The event brought together alumni from AKU’s School of Nursing and Midwifery, East Africa, current students and faculty to celebrate achievements in the profession.
The Nursing Council of Kenya is urging nurses and midwives to build partnerships that will contribute to the overall improvement of health services in Kenya. The council says applying concerted effort will also propel nurses into leadership roles as the country gears up to offering universal health coverage.
Speaking at an event to commemorate International Nurses Day and International Day of the Midwife, at the Aga Khan University (AKU), Nursing Council of Kenya Chief Executive Edna Tallam-Kimaiyo said partnerships will make it easier to disseminate information that will empower individuals to be health champions in their communities.
“Nurses are often the first and sometimes the only health professional that people see and the quality of their initial assessment, care and treatment is vital. They are also part of their local community where they share in its culture, strengths and vulnerabilities and can shape and deliver effective interventions to meet the needs of patients, families and communities,” Ms Kimaiyo said.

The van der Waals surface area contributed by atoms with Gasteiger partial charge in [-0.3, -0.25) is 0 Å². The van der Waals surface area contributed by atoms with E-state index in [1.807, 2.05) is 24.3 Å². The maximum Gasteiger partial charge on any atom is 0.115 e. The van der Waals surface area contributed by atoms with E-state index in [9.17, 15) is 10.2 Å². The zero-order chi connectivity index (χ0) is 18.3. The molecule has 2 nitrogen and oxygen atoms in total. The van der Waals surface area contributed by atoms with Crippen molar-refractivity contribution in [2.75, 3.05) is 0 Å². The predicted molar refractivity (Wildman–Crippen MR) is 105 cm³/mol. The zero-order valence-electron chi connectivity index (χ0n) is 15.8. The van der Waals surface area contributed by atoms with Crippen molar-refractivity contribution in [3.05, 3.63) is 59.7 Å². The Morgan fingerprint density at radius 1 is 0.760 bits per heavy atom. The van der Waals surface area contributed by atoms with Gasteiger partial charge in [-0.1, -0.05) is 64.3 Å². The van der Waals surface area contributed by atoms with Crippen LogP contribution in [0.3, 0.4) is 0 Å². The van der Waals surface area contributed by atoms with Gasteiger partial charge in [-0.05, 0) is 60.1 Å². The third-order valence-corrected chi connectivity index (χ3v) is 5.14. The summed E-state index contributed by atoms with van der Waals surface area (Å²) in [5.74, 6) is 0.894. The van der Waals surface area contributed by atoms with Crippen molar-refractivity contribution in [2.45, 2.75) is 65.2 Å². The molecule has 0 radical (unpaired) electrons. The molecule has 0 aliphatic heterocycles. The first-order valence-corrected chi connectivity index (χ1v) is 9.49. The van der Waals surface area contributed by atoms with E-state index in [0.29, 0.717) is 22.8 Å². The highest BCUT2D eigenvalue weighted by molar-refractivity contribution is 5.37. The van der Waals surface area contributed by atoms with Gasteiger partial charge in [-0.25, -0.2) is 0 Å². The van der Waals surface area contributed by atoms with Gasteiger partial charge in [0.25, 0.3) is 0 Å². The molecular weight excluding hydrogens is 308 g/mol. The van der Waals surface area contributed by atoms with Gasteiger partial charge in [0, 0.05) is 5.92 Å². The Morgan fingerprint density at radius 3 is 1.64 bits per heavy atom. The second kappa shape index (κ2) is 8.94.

She added: “Nursing will play an even greater role in delivering a better, sooner, more convenient healthcare service for Kenyans towards realisation of universal health coverage,” during the event that brought together alumni from AKU’s School of Nursing and Midwifery, East Africa, current students, and faculty to celebrate achievements in the profession.
Dr Alex Awiti, vice-provost at Aga Khan University lauded the contributions nurses have made towards UHC. “We need nurses to be at the forefront of healthcare and take up leadership roles. They not only need to be involved in in policymaking but also assume positions of leadership,” he said. “Technology is making patients more knowledgeable about diseases and there is an increased demand for healthcare services globally. This calls for continuous training to meet demands.”
Dr Nurallah Rahim, director of surgical services at Aga Khan University Hospital Nairobi called on nurses to be full partners with physicians and other health professionals in redesigning healthcare, adding that the nursing field has experienced unprecedented growth in the recent years.
“The demand for nurses is greater than ever, and we call upon you to practice to the full extent of your education and training. Nurses should achieve higher levels of education and training through a system that promotes seamless academic progression,” Dr Rahim concluded.